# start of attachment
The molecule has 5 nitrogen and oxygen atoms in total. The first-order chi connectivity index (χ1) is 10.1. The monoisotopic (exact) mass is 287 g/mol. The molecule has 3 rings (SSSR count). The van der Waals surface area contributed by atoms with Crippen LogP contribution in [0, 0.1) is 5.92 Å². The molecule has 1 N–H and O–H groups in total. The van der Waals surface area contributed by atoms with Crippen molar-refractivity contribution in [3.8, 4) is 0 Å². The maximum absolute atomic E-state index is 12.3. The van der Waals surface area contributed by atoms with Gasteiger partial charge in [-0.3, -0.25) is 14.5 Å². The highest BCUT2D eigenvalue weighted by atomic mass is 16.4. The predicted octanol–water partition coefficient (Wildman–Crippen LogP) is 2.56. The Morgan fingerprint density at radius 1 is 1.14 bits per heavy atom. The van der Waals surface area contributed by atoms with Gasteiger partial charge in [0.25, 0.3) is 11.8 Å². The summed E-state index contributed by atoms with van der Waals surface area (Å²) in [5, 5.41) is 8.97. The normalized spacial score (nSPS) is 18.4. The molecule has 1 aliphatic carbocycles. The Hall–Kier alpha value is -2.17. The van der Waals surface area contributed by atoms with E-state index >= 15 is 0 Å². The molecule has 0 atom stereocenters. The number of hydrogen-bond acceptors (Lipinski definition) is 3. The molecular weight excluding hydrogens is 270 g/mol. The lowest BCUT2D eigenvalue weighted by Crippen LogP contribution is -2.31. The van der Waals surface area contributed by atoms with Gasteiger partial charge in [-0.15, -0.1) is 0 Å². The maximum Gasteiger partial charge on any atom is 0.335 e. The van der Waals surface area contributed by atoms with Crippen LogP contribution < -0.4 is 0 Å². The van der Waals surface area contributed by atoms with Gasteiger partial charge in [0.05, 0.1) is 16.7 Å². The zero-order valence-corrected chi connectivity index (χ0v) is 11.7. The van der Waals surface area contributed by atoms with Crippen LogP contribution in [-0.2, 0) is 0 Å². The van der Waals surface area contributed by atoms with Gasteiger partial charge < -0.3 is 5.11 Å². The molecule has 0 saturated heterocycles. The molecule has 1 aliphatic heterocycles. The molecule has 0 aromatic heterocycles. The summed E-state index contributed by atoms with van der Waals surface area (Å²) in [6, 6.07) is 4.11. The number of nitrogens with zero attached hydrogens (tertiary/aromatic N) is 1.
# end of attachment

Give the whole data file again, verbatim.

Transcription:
The molecule has 5 nitrogen and oxygen atoms in total. The first-order chi connectivity index (χ1) is 10.1. The monoisotopic (exact) mass is 287 g/mol. The molecule has 3 rings (SSSR count). The van der Waals surface area contributed by atoms with Crippen LogP contribution in [0, 0.1) is 5.92 Å². The molecule has 1 N–H and O–H groups in total. The van der Waals surface area contributed by atoms with Crippen molar-refractivity contribution in [3.8, 4) is 0 Å². The maximum absolute atomic E-state index is 12.3. The van der Waals surface area contributed by atoms with Gasteiger partial charge in [-0.3, -0.25) is 14.5 Å². The highest BCUT2D eigenvalue weighted by atomic mass is 16.4. The predicted octanol–water partition coefficient (Wildman–Crippen LogP) is 2.56. The Morgan fingerprint density at radius 1 is 1.14 bits per heavy atom. The van der Waals surface area contributed by atoms with Gasteiger partial charge in [0.25, 0.3) is 11.8 Å². The summed E-state index contributed by atoms with van der Waals surface area (Å²) in [5, 5.41) is 8.97. The normalized spacial score (nSPS) is 18.4. The molecule has 1 aliphatic carbocycles. The Hall–Kier alpha value is -2.17. The van der Waals surface area contributed by atoms with E-state index >= 15 is 0 Å². The molecule has 0 atom stereocenters. The number of hydrogen-bond acceptors (Lipinski definition) is 3. The molecular weight excluding hydrogens is 270 g/mol. The lowest BCUT2D eigenvalue weighted by Crippen LogP contribution is -2.31. The van der Waals surface area contributed by atoms with Gasteiger partial charge in [-0.15, -0.1) is 0 Å². The maximum Gasteiger partial charge on any atom is 0.335 e. The van der Waals surface area contributed by atoms with Crippen LogP contribution < -0.4 is 0 Å². The van der Waals surface area contributed by atoms with Gasteiger partial charge in [0.05, 0.1) is 16.7 Å². The zero-order valence-corrected chi connectivity index (χ0v) is 11.7. The van der Waals surface area contributed by atoms with Crippen LogP contribution in [-0.2, 0) is 0 Å². The van der Waals surface area contributed by atoms with Gasteiger partial charge < -0.3 is 5.11 Å². The molecule has 0 saturated heterocycles. The molecule has 1 aliphatic heterocycles. The molecule has 0 aromatic heterocycles. The summed E-state index contributed by atoms with van der Waals surface area (Å²) in [6, 6.07) is 4.11. The number of nitrogens with zero attached hydrogens (tertiary/aromatic N) is 1.